Giving France’s Yellow Vest Their Due

Gulf Shores     The Yellow Vests or Gilets Jaunes protest in France began in the middle of November of 2018.  In July in rural France in the Rhone/Alps region when ACORN International organizers met at an old farm house fifteen kilometers from St. Etienne, less than ten minutes from our meeting place, we could still see the signs of the Yellow Vests as we passed through our last traffic circle before hitting the farm.  Nearby, just outside of the circle, a tent and plywood headquarters for area Yellow Vests and their protest was still standing and active, even if not fully manned and at the top of their lungs as they had been months before.  Though they might be the scourge of Paris, they seemed accepted and supported here in the countryside.

What is the real story on the Yellow Vests?  Was this a rightwing, Le Pen movement of the angry and anti-Semites protesting modest steps towards climate change or something different?

Yoan Pinaud, head organizer of the Alliance Citoyenne’s local group in Aubervilliers, the lower income, working class suburb of Paris, affiliated with ACORN International, had argued in Social Policy  that the Yellow Vests were a movement erupting to oppose the government for the right reason, mainly its support of the rich and the increasing burden placed on the rest of the population.  Was our organizer just a lonely, hopeful voice in the spring speaking more from hope than reality or was he onto to something?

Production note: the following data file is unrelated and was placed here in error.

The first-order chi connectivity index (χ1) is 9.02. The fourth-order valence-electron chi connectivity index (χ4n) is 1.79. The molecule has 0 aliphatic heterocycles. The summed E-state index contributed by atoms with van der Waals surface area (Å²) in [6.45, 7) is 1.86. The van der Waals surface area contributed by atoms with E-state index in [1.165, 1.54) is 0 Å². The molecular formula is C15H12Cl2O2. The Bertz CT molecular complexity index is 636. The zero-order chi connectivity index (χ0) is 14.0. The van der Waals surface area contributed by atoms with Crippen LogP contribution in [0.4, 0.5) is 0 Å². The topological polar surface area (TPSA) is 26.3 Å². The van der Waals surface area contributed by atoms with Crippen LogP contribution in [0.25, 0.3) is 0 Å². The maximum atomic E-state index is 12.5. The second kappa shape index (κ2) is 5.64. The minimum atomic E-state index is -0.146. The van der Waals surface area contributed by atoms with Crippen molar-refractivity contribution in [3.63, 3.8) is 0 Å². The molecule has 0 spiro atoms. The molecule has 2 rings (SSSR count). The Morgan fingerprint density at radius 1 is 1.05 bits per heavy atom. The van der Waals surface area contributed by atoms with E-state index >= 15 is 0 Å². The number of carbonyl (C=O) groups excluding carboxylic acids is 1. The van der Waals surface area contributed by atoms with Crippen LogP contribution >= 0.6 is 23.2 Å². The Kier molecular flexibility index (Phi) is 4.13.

An article in Harper’s Magazine for August by Christopher Ketcham entitled “A Play With No End:  What the Gilets Jaunes really want,” puts the finger of Yoan’s scale and weighs heavily in the direction that we were making the correct call.  Ketcham found no indication in his discussions with many, both in Paris and outside, that indicated anything other than direct anger at the neoliberal program of current President Macron and his predecessors, even from the Socialist Party.  He finds, with us, that this was a movement based in righteous anger at policies that were excluding the masses and benefiting the rich, where the last straw was the unequal fuel tax on rural and depopulating villages in France.   He cites an Oxfam study from 2015 that found that “the wealthiest 10 percent of French citizens emit some seventeen metric tons of carbon per capita…while the poorest 50 percent emit less than five,” noting in the US that the ratio is 50 metric tons for the same rich percentage versus eight for the poorest 50 percent.

In fact, Ketcham argues that the French establishment “slandered” the Yellow Vests “in service of class interests.”  And, then the established Western media ate it up like candy and repeated the false analysis raw.  The French bourgeoisie reacting to the disruption was as afraid of the Vests as they were in the 1800s of the sans-culottes in the French Revolution and the subsequent terror.  He finds them to be progressives looking for a party and politicians to oppose neoliberalism that has hurt them terribly, especially outside Paris.